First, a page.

Do you remember those weird early days of the internet? I sure do. One of the first websites I made was way back in the early 90s with the help of GeoCities website builder and it featured lots of gifs, a little background music, and—if I remember correctly—a flashy splash page where you had to click “enter” before you could see my content. (If you want a fun little blast from the past, check out this collection of Angelfire pages that are still somehow on the internet.)
We’ve certainly come a long way in web design since the 90s and I’m sure most folks have adopted a strict no background music policy by this point (if you haven’t…let’s talk). But in the age of DIY web design, we’re still seeing outdated practices, non-user friendly content, and questionable design and usability.
So, in penance for all of those horrible websites I created long ago, I thought I’d create a little “what not to do” checklist and why each of these aren’t the best idea for your modern website.
Technical Not To-Dos
Buying the cheapest hosting: it can be very tempting to choose the $3.99/month GoDaddy budget hosting plan, but please don’t do that if you have a WordPress website. You’ll find that things can get painfully slow on a cheap shared hosting plan and many times the support folks are less than helpful and are just out to upsell you on a bunch of expensive add-ons (which will sadly cost far more than a good, reputable hosting plan in the long run). If you have or plan on having a WordPress site, I’d recommend Dreamhost’s DreamPress*, which is their managed WordPress hosting plan.
Using too many plugins: on WordPress, plugins can be a great way to extend the functionality of your website. However, too much of a good thing can end up working against you, leading to a bloated site that’s slow to load for your visitors. If you tinkered around with installing a bunch of different plugins when you were first setting things up, go through and delete anything you know you’re not using. If you still find yourself with 15+ plugins, it’s a good time to evaluate what functionality each adds to your site, and then making the decision to cut some less than necessary things out.
Not having an SSL certificate: do you have a contact form on your website? Or are you collecting any kind of information from your visitors (through comments, email signups, etc.)? If so, then you should certainly have an SSL certificate—not only will this ensure a secure transmission of information from a user’s browser back to your web server, it will also be factored into your Google search ranking. On most web hosts, SSL certificates are simple to install and, on some, are even free to add to your site.
Design Not To-Dos
Having an enter or splash page: you may think your splash page with beautiful image or neat animation is great, but it can be perceived as a waste of time for your visitors. Users are coming to your site for a specific reason and it’s not to see flashy visuals. Instead, showcase your visual style on your homepage and in other pages through hero images or optimized background videos. This accomplishes the same purposes, without providing extra steps or additional barriers to entry.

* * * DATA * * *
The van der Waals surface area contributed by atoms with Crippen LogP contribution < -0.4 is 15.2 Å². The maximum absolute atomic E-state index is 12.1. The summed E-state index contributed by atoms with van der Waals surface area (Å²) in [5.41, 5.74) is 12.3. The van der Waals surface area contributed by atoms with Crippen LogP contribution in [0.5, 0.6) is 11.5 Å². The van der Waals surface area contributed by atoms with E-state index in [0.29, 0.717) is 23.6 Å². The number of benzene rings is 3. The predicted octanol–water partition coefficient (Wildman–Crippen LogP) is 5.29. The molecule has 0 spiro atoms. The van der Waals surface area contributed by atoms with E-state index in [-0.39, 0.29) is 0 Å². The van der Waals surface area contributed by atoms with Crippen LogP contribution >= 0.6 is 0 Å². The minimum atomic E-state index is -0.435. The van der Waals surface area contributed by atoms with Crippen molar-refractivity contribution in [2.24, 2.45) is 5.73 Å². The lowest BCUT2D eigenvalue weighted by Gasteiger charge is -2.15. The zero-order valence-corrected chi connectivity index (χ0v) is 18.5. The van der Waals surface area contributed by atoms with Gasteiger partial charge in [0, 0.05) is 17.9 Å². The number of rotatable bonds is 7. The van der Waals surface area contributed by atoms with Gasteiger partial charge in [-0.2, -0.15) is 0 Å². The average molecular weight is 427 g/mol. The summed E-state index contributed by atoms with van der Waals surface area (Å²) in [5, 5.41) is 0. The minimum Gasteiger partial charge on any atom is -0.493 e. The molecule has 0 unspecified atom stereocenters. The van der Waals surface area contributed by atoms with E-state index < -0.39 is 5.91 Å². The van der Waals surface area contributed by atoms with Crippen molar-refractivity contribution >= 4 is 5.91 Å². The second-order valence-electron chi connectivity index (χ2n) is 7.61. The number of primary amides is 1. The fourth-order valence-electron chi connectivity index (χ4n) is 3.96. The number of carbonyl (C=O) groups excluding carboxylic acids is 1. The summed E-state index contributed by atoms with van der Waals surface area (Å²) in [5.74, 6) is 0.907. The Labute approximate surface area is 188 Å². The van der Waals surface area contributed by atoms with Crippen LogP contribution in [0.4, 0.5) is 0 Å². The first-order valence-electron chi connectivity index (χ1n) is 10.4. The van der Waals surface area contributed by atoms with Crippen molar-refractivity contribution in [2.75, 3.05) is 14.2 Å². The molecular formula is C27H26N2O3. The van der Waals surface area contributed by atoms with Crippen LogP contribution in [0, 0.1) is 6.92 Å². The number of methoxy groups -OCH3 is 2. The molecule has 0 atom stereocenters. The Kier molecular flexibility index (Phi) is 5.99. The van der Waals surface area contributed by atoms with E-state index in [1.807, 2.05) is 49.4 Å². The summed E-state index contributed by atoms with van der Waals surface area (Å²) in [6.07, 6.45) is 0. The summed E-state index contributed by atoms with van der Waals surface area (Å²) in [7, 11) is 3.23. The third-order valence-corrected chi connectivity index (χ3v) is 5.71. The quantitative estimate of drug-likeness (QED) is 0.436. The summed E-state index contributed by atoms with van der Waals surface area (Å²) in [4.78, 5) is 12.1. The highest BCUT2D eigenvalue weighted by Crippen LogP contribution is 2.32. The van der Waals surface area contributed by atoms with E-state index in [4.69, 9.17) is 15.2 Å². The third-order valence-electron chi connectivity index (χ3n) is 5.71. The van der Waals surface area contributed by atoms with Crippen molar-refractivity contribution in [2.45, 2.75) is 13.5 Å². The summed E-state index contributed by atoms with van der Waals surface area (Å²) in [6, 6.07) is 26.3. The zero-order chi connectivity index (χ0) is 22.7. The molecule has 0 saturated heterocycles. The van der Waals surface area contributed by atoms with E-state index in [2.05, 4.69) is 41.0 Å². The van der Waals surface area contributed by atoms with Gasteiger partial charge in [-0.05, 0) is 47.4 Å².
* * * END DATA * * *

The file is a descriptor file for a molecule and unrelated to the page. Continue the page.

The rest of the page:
Using small fonts or a crazy mix of fonts: small fonts (less than 15px) can be difficult for users to scan or read, and using a mixed bag of different fonts can be visually distracting. For body copy, I like to stick around a 16px font size. For headlines, I’d recommend using a size hierarchy with H1s being the largest and H6 being the smallest. As for the number of fonts to use, try to stick with no more than two complementary fonts on a single website—this helps keep the design polished and professional.
Using generic stock photos: you want to make sure the imagery on your website feels as authentic as possible, so if you’re featuring this generic high-five “business” shot, it might be time to revamp your photo selections. Imagery can have an immediate effect on your visitors (in both good and bad ways depending on your choices), so I encourage you to spend some time thinking through what makes the most sense for your website. Here’s an article I put together with some tips on choosing the best photos for your site.
Content Not To-Dos
Using non-website text for important content: hiding valuable content in a video on your site, or linking to important information in the form of a PDF is a huge miss for SEO and, more importantly, it’s bad for accessibility. You want to ensure that any user with any ability can access your website, so make sure that essential content isn’t hidden in a video, image, or PDF.
Having grammatical and spelling errors: grammatical and spelling errors on your professional website are an easy way to appear, well, unprofessional. Always proofread, and then do it again! Better yet, have someone else take a look over your website to see if they notice anything you may have missed.
Using vague headlines: when someone is scanning your website, they should be able to find what they’re looking for without much effort, otherwise you run the risk of them losing interest and leaving. Having vague headlines (or worse: jargon-y headlines) make it tough for people scanning. Instead, strive for headlines that are descriptive of the content in the section below.
Need help revamping your website or want to talk through any of these points? Contact me here or leave a comment below to connect!